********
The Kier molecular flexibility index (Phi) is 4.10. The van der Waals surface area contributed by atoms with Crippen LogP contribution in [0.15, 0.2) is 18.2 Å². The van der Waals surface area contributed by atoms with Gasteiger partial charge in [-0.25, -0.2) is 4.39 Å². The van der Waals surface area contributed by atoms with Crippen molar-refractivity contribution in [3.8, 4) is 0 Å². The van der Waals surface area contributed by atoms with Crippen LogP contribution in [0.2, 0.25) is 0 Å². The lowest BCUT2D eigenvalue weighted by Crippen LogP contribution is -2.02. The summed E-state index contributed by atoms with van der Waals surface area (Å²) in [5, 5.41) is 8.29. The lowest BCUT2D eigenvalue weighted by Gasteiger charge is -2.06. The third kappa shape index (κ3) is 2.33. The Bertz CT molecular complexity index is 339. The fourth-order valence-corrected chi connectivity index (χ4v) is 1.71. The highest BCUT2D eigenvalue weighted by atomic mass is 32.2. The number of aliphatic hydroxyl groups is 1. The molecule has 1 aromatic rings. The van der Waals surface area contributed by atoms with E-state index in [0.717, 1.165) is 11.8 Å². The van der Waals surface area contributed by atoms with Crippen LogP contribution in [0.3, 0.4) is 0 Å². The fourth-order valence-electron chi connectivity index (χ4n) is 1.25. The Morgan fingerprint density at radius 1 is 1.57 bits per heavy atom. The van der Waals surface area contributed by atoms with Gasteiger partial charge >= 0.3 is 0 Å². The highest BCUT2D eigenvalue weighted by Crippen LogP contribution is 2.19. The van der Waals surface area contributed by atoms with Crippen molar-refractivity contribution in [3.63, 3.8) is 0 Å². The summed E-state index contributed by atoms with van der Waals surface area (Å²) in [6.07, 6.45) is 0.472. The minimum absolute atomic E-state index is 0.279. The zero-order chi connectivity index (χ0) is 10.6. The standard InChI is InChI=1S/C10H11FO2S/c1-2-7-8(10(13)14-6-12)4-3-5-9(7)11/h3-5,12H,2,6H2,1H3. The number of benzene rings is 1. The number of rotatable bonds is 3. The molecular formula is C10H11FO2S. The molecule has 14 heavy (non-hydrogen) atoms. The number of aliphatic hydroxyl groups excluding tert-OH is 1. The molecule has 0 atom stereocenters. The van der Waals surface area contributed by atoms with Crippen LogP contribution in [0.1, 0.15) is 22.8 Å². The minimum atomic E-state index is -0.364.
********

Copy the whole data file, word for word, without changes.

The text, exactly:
The Kier molecular flexibility index (Phi) is 4.10. The van der Waals surface area contributed by atoms with Crippen LogP contribution in [0.15, 0.2) is 18.2 Å². The van der Waals surface area contributed by atoms with Gasteiger partial charge in [-0.25, -0.2) is 4.39 Å². The van der Waals surface area contributed by atoms with Crippen molar-refractivity contribution in [3.8, 4) is 0 Å². The van der Waals surface area contributed by atoms with Crippen LogP contribution in [0.2, 0.25) is 0 Å². The lowest BCUT2D eigenvalue weighted by Crippen LogP contribution is -2.02. The summed E-state index contributed by atoms with van der Waals surface area (Å²) in [5, 5.41) is 8.29. The lowest BCUT2D eigenvalue weighted by Gasteiger charge is -2.06. The third kappa shape index (κ3) is 2.33. The Bertz CT molecular complexity index is 339. The fourth-order valence-corrected chi connectivity index (χ4v) is 1.71. The highest BCUT2D eigenvalue weighted by atomic mass is 32.2. The number of aliphatic hydroxyl groups is 1. The molecule has 1 aromatic rings. The van der Waals surface area contributed by atoms with E-state index in [0.717, 1.165) is 11.8 Å². The van der Waals surface area contributed by atoms with Crippen LogP contribution in [0.3, 0.4) is 0 Å². The fourth-order valence-electron chi connectivity index (χ4n) is 1.25. The Morgan fingerprint density at radius 1 is 1.57 bits per heavy atom. The van der Waals surface area contributed by atoms with Gasteiger partial charge >= 0.3 is 0 Å². The highest BCUT2D eigenvalue weighted by Crippen LogP contribution is 2.19. The van der Waals surface area contributed by atoms with Crippen molar-refractivity contribution in [3.63, 3.8) is 0 Å². The summed E-state index contributed by atoms with van der Waals surface area (Å²) in [6.07, 6.45) is 0.472. The minimum absolute atomic E-state index is 0.279. The zero-order chi connectivity index (χ0) is 10.6. The standard InChI is InChI=1S/C10H11FO2S/c1-2-7-8(10(13)14-6-12)4-3-5-9(7)11/h3-5,12H,2,6H2,1H3. The number of benzene rings is 1. The number of rotatable bonds is 3. The molecular formula is C10H11FO2S. The molecule has 14 heavy (non-hydrogen) atoms. The number of aliphatic hydroxyl groups excluding tert-OH is 1. The molecule has 0 atom stereocenters. The van der Waals surface area contributed by atoms with Crippen LogP contribution in [0.1, 0.15) is 22.8 Å². The minimum atomic E-state index is -0.364.